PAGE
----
HOUSTON (ABP) — Gene Pemberton joined the Houston Astros staff in 1994 to help his old friend, Astros owner and Baptist layman Drayton McLane Jr., in community development.
In that rile, he's made thousands of speeches to a wide variety of organizations over the last 10 years. But since 1997 he's been best known for the role he likes best. That year he became the major leagues' first full-time chaplain.
“When Drayton asked me to come here,” Pemberton said, “he needed someone with heart knowledge, not head knowledge. I told him I would stay two or three years and then go back to Temple [Texas] and do missions.”
Instead, he says, he's found a new mission field among the Astros' players and the thousands of others he meets in connection with his chaplaincy and community development work. He brings a simple philosophy to the job: “Lord, you know I'm nothing, but if you can use nothing, I'm available.”
Pemberton was a deacon for many years in the Assembly of God church, and ministry is his passion. But he brought a lifetime of professional expertise to his job when he joined the Astros. For 31 years, he worked with American Desk Manufacturing Co. in various capacities, including vice president of marketing and director of special projects. He sold seating for more than 60 sports facilities, including the Georgia Dome.
He also was widely known as a basketball and football official, calling four state basketball tournaments. For many years, he has been the color commentator for Temple High School football games. He and his partner, Mark McLain, have been honored by the Associated Press for their work.
As chaplain, he leads or enlists others to lead a Bible study for the players before most home games and works with Baseball Chapel and the other major league teams in conducting Sunday morning worship services.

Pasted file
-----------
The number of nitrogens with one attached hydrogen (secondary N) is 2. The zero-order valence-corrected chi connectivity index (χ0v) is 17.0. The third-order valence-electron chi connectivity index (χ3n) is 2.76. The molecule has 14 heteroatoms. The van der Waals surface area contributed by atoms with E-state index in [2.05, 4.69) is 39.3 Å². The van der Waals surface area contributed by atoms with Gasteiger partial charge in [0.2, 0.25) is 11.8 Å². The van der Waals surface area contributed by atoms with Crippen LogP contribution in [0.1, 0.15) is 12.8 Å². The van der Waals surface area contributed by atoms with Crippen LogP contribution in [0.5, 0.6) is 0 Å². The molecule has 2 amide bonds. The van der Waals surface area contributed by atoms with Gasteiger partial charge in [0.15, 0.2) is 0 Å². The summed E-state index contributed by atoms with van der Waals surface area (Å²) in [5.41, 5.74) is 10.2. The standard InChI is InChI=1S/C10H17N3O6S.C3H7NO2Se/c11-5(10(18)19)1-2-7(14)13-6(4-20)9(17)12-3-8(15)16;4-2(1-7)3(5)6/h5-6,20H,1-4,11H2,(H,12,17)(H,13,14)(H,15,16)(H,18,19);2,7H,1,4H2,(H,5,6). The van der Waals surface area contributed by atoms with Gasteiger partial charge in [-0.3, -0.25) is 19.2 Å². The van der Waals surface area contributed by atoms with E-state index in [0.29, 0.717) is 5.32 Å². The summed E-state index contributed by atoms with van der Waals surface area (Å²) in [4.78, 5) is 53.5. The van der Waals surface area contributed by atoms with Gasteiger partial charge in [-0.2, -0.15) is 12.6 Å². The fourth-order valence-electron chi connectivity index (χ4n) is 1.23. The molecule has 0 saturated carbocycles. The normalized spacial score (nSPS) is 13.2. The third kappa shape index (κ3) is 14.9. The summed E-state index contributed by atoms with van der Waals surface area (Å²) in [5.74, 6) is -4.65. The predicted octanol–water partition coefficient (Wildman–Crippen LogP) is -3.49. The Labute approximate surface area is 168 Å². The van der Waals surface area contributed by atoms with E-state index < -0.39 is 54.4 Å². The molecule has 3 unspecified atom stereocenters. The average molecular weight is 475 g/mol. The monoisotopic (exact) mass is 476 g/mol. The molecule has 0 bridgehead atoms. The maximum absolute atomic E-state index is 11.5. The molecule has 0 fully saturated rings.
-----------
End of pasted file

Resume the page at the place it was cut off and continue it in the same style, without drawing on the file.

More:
“I'm often asked what I'm trying to do with a bunch of spoiled millionaires,” he said. “But I just see them as somebody's kids who need the Lord just like anyone else.”
He admits it is tough at times to get some of the players to participate. But on a recent Sunday morning before the team was to leave on a road trip, 18 of the 25 players attended chapel services.
“Most of the time I'm just behind the scenes, helping organize Bible studies, trying to be an encourager, just there to lift up their hands when they need it,” Pemberton said.
He travels with the team about a third of the time when they are on road trips. Most of the time on the road, outfielder Lance Berkman, a committed Christian, heads up the effort, but other players join in too. The players' wives have their own Bible study times, usually at night during the week, he added.
Pemberton said he is grateful to God for the opportunity to work with the players, several of whom have made professions of faith in Christ. He credits owner McLane with providing the atmosphere to let it happen.
“I'm here at 6 in the morning for my prayer time,” Pemberton said. “Drayton comes in, and we pray together. It's great to have an owner like that.”